• Patients with intestinal diseases, biliary diseases, or diseases of the stomach are also capable of spreading typhoid fever.
  • Children who are less than 1 year of age and people who inadvertently use antibiotic medicines also carry the risk of transmitting this infection.

The Symptoms Of Typhoid Fever

The general symptoms of typhoid include:

  • Fever: The body temperature of the affected individual may rise up to around 103or 1050 Fahrenheit. About 75% of typhoid patients experience fever as the main symptom of the infection. The fever may fluctuate and may be associated with chills as well.
  • Aches: The patient is likely to experience muscle pain, generalized body ache, and headaches. Fatigue and weakness are also common symptoms.
  • Abdominal Pain: This can be observed in around 20 to 40% of typhoid patients.
  • Low Appetite: This is also one of the most common typhoid symptoms.
  • Constipation/Diarrhea: Some patients report constipation, while some complain of diarrhea. The frequency of stools may increase up to 6 to 8 times a day. The stool also carries a characteristic smell.
  • Neurological Symptoms: The patient’s behavior is altered, and he often wears a confused look.
  • Rashes: Rose spots may appear over the skin of the patient’s chest and in his abdominal region.

Besides these general symptoms, the typical pattern of fever experienced by patients helps distinguish typhoid from other diseases. After acquiring a typhoid infection (i.e. after the entry of the Salmonella bacteria into the body), the incubation period can vary from 3 to 21 days. Once it is over, the symptoms start appearing. The pattern of symptoms and signs varies as per the duration of typhoid and the course of treatment adopted. The symptoms vary during the first through the fourth/fifth week.

Why Is Typhoid Fever A Serious Condition?

Though the symptoms of typhoid fever appear like those of very commonly occurring illnesses, typhoid may prove dangerous if not diagnosed early through a typhoid test or paid adequate attention. In untreated cases, typhoid fever may complicate things with intestinal perforation, spread of the infection to the peritoneum (sac around the intestines, in the abdomen), intestinal bleeding, or other serious complications. This fact makes it very important to diagnose and treat typhoid fever at the earliest. Previously it was a fatal disease, but with the use of antibiotics, death rate due to the disease and its complications has reduced to a great extent nowadays.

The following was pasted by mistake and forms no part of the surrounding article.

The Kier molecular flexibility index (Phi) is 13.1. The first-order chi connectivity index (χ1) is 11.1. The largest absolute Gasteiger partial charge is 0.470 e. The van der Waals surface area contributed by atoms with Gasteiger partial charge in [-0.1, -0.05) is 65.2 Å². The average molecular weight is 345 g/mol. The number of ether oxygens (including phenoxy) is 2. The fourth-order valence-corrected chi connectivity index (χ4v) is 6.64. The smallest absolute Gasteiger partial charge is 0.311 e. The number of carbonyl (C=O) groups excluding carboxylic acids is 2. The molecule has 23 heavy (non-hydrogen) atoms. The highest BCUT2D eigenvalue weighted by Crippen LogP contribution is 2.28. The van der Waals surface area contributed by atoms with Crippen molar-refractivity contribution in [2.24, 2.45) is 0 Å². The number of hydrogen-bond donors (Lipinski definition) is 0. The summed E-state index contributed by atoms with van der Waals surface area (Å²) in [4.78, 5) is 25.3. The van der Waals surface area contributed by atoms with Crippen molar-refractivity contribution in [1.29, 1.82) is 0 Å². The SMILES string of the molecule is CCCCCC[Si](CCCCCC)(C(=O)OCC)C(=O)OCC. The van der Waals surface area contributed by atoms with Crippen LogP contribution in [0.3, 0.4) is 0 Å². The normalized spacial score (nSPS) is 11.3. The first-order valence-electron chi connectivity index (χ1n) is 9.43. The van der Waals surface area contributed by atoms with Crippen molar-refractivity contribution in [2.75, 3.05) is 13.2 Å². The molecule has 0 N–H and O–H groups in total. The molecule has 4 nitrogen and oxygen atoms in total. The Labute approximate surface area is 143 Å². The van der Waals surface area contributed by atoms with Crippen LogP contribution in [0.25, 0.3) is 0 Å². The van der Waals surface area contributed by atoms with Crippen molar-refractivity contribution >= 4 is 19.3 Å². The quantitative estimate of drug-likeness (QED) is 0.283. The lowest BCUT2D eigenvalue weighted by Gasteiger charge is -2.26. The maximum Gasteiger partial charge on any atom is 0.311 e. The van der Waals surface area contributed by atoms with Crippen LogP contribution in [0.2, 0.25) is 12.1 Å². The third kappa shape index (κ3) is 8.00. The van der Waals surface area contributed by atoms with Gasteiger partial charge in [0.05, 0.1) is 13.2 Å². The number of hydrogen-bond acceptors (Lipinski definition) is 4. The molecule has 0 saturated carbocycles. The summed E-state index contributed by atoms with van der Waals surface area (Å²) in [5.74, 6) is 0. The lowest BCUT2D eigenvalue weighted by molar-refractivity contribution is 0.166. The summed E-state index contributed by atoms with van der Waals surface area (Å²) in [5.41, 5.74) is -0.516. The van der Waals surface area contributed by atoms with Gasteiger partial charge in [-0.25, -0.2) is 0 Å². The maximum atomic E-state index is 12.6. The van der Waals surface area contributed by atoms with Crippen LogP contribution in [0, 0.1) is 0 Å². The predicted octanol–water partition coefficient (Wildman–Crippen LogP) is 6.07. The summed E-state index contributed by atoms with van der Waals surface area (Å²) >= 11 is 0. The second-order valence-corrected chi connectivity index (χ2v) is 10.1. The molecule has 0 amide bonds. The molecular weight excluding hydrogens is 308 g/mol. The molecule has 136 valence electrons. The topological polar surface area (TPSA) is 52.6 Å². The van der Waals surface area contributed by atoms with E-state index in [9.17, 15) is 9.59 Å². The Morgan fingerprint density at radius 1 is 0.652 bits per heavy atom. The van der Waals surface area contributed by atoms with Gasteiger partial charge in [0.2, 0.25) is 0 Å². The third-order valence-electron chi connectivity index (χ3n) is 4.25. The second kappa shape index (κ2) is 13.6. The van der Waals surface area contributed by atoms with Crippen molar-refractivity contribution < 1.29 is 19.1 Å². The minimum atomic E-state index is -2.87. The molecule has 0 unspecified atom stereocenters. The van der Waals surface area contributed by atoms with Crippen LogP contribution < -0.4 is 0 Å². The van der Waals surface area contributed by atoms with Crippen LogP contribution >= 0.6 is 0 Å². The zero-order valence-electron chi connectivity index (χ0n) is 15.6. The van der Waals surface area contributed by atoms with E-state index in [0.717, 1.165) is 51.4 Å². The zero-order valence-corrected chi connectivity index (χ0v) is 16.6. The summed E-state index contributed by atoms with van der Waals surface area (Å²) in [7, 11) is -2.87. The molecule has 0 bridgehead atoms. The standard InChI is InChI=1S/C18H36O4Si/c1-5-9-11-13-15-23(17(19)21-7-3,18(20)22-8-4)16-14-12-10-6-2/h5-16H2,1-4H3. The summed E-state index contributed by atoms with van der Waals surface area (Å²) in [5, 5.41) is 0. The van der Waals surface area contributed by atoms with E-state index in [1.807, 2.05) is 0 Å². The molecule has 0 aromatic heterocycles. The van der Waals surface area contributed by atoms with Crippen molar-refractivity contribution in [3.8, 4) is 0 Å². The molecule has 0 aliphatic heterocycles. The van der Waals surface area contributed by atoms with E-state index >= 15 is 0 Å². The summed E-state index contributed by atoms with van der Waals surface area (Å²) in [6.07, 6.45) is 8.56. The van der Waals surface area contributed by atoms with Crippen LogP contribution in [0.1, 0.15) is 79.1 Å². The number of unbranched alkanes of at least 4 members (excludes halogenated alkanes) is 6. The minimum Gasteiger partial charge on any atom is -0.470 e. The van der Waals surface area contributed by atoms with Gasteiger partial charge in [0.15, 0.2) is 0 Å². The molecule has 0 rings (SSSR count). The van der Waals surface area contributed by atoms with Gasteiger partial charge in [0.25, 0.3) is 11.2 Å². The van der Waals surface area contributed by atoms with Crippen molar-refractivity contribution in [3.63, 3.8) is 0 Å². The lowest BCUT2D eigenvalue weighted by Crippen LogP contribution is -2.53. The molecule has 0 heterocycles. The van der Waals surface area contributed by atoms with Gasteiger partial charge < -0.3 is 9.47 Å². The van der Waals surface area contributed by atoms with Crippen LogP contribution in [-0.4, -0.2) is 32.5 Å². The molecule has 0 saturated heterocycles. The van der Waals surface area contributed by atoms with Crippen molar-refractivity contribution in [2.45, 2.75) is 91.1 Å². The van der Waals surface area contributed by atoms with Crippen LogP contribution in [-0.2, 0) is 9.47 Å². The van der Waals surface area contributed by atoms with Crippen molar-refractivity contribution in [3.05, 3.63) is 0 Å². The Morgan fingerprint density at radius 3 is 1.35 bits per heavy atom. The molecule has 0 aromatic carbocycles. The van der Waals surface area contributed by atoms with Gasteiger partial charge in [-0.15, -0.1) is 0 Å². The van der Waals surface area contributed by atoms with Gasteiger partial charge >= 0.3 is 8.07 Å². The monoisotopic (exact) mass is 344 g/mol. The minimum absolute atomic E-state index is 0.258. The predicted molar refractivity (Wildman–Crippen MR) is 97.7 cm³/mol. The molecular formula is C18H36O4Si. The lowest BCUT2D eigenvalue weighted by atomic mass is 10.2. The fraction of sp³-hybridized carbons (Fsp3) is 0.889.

Diagnosing Typhoid Fever – The Options Available

A variety of tests are used to diagnose typhoid, each having its own benefits and limitations:

  • Widal Test is a serological test to detect typhoid antigens (H and O) in the blood of the patient
  • Microbiological Culture Test helps detect and isolate the Salmonella Typhi bacteria
  • Urine Culture, Stool Culture, and Blood Culture tests help detect the presence of the typhoid bacteria and diagnose the disease

Typhoid Fever Treatment Measures

Though the typhoid fever treatment measures are many, the disease is mainly countered in three ways.

  1. Treating The Main Cause

    Destroying Salmonella Typhi present in the patient’s body is the aim of such therapy. Various antibiotics are used to kill these bacteria, and examples of these include Ciprofloxacin, Ceftriaxone, and Cefotaxime. The choice of drug, its dosage, and the duration of the therapy depend on factors such as the severity of the illness, the age of the person, and the sensitivity of drugs.

  2. Treating The Symptoms

    For fever, antipyretics (fever-reducing drugs) like paracetamol are used. For headaches, body aches, and muscle pains, analgesics (painkillers) like ibuprofen and diclofenac are used.

  3. Treating The Complications (If Any)

    Complications of typhoid such as intestinal perforation and peritonitis have to be treated with surgical intervention. The treatment depends upon the type and severity of the complication.

Measures To Prevent Typhoid And Its Spread

If you have had typhoid fever in the past, you might still be a potential carrier of the typhoid bacteria even if there are no visible symptoms. Even if you have not had typhoid before, you are susceptible to the condition. To avoid being struck with typhoid, it is recommended that you:

  • Take adequate hygienic and sanitary measures. Insist on important practices like washing hands properly, eating uncontaminated food, and drinking uncontaminated water.
  • Boil water or simply chlorinate it before drinking.

Typhoid fever can turn out to be fatal if it‘s not diagnosed and treated at the right time, and the best way to beat it is by preventing it in the first place.